Each turn in space combat lasts around one kilosecond (1,000 seconds) of game time. In a combat turn, vessels have individual Initiative. Actions are taken in descending order of Initiative. If two vessels have the same Initiative, the vessel with the highest Thrust goes first. If they are still tied, then vessels act simultaneously. When a vessel acts, the crew members of the vessel take all of their actions at once. Each crew member gets a minor action and a significant action.
Once everyone has acted a combat turn is over and a new turn begins. Initiative is not re-rolled but is dynamic, and may be adjusted up and down by actions taken during a turn.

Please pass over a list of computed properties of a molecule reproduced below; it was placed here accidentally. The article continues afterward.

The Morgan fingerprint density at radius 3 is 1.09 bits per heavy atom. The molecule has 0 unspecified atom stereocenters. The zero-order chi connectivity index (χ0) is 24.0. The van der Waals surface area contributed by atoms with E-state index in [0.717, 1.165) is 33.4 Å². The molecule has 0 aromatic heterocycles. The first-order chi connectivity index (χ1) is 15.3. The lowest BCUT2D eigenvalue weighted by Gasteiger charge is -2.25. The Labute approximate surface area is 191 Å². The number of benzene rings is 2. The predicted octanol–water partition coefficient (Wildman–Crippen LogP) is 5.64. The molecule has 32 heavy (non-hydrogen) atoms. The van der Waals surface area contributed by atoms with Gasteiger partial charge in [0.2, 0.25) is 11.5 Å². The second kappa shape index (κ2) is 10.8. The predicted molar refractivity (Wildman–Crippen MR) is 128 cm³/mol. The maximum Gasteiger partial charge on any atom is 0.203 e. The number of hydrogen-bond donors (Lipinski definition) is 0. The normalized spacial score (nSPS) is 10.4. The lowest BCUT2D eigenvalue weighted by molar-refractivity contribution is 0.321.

Note on Personal Actions
As a space combat turn represents over 150 personal combat rounds, it stands to reason that crew members may engage in a lot of personal actions over the course of a single combat turn. Much of this is abstracted into the various space combat actions. Most personal actions have minimal impact on space combat. For crew members that do want to pursue a personal action during space combat, such as use a psionic ability, these actions count as minor actions on the space combat scale. This glosses over the remainder of the character's time during the combat turn, and highlights the primary acts that a character might want to pursue without taking away from the rest of the space combat.
|Reload Weapons System||Significant||Anyone|
|Boarding Action||Significant||Chief Security Officer, Marine|
|Repair Damaged System||Significant||Damage Control|
|Calculate Jump Plot||Significant||Navigator|
|Dodge Incoming Fire||Reaction||Pilot|
|Dock With Another Vessel||Significant||Pilot|
|Line Up The Shot||Significant||Pilot|